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Gift Bag - Day 18

After Jesus was born in Bethlehem in Judea, during the time of King Herod, Magi from the east came to Jerusalem and asked, “Where is the one who has been born king of the Jews? We saw his star when it rose and have come to worship him” (Matthew 2:1-2).

The season of Advent is a season of great expectation, and together we continue in this epic journey that began more than two thousand years ago.

We follow the star and discover the light of the world. It’s a journey that will get our heart and minds focused/realigned; a journey that will explore the gifts of Christmas delivered by and through Christ: hope, love, joy, and peace. It's a journey of the heart and soul.

Friends, we all need hope in the storms of life and love that never gives up. We need fresh joy on our journey and peace no matter what we’re facing or dealing with.

Today’s object in Gift Bag 18 is the Star of Bethlehem. It’s interesting, this star is quite central in the Christmas story isn’t it? However, its only briefly mentioned in the Bible.

The story of the wise men from the East who followed a star is only mentioned in Matthew’s Gospel account of Christ’s coming (Matthew 2).

There is much discussion by scholars and scientists about what the star actually was, who the wise men were, and when the star appeared. It's believed that the wise men only got to Christ a year or more after He was born.

However, friends, it really doesn’t matter. Despite the various debates, the bottom line is that the light of a star led people to Jesus, the light of the world.

As we continue on this journey this Advent season, I encourage all of us to look for the light. The Advent season is not just about the destination - Christmas morning - but it's also about the journey.

In a season of busyness, stress, rushing around, of noise and distraction, this is a season:

  • To explore

  • To prepare,

  • To pause and to ponder,

  • To focus again on the true meaning of this time of year.

You know, it's kind of interesting that God chose a star to guide the wise men to Bethlehem.

Throughout the Bible, we see how God uses His own creation to reveal Himself to us.

The psalmist put it beautifully in Psalm 19:1–4 which says,

“The heavens declare the glory of God; the skies proclaim the work of his hands. Day after day they pour forth speech; night after night they reveal knowledge. They have no speech, they use no words; no sound is heard from them. Yet their voice goes out into all the earth, their words to the ends of the world.”

So the stars testify to the greatness of God.

Bethlehem Star

However, the thing about stars, just like a flashlight, they can’t be seen in the light. They are there, but we can’t see them. In fact, they are seen best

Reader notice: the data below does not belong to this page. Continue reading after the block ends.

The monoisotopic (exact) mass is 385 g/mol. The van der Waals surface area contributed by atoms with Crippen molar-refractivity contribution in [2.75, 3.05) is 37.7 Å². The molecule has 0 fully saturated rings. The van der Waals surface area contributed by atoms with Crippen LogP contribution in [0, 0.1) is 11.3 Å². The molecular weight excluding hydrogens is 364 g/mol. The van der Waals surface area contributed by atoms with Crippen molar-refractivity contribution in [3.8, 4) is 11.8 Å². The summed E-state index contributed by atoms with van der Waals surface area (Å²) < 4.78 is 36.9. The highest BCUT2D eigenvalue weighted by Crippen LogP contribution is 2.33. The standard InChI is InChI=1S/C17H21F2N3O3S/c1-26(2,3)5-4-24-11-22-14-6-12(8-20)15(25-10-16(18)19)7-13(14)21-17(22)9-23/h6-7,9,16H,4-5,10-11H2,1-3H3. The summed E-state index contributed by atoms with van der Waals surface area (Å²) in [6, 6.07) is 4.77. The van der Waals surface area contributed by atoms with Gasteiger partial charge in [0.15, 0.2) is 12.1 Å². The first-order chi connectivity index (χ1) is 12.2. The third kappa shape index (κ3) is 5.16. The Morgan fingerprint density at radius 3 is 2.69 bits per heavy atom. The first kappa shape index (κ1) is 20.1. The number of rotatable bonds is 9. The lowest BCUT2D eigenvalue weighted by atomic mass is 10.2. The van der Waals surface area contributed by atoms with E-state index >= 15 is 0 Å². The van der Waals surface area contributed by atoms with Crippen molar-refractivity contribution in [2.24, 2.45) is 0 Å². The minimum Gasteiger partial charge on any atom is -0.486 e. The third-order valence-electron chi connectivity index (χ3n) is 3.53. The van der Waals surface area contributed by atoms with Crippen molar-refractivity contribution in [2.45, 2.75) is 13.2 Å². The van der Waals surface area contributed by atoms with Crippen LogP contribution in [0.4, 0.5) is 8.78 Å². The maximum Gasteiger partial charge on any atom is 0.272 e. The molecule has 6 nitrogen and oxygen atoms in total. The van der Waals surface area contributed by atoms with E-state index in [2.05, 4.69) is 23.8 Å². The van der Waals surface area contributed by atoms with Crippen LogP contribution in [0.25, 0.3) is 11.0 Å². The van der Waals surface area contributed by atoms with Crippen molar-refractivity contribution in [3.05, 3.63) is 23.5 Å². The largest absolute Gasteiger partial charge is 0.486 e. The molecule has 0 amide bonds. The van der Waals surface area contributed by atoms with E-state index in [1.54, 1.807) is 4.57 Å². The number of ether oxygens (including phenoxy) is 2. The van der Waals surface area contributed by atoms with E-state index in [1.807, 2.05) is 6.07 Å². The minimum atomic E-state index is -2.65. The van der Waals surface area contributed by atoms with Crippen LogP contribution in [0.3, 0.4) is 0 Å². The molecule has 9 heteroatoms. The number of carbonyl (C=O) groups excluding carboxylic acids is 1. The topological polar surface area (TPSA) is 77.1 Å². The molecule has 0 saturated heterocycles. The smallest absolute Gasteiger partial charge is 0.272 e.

• on the darkest of nights,

  • when there is no moonlight,

  • away from the lights of the city.

The darker the setting, the brighter the starlight.

This time of year, there's going to be a lot of distractions: lights/colours/decorations. Nothing wrong with any of that but sadly many will hide behind the artificial lights in order to try and get away from the darkness gnawing away inside.

But this is the truth to grasp today:

  • Unless we face that darkness and call it what it is we will struggle to see the true light.

  • Unless we acknowledge the darkness, we will struggle to see the star that leads us on the journey.

As we journey together toward Christmas this Advent season, let’s be honest about the darkness we find ourselves in - and my, oh my, let’s face it – 2020 has been a pretty dark year on many fronts.

The beauty of the journey of hope is that when it seems things cannot get any darker, when we are at the wits end corner of our lives, it is then that God shows up. This season we are reminded yet again that Jesus entered our darkness that first Christmas and its into the darkness of ours situations today that He enters again.

Friend, I don’t know what dry patch you find yourself in in your life. You've been standing on the parched ground of your life for as long as you can remember, looking up at the sky, waiting for rain.

This Advent Season, by God's grace, I declare into your situation of death and drought that

  • There's a rumble in the distance.

  • There is a promise of rain.

  • The waiting will soon be over.

That's what this journey of hope is all about.

  • The hope of His coming at Christmas;

  • The assurance that He walks with us today; and of course

  • The hope that He will return in glory, and we will be with him forever!


Surrounded by darkness, without and within,

Hopelessness, helplessness the order of the day;

Precious Lord, send the light, the Light has come,

Darkness banished, fear vanquished, all will be Okay.


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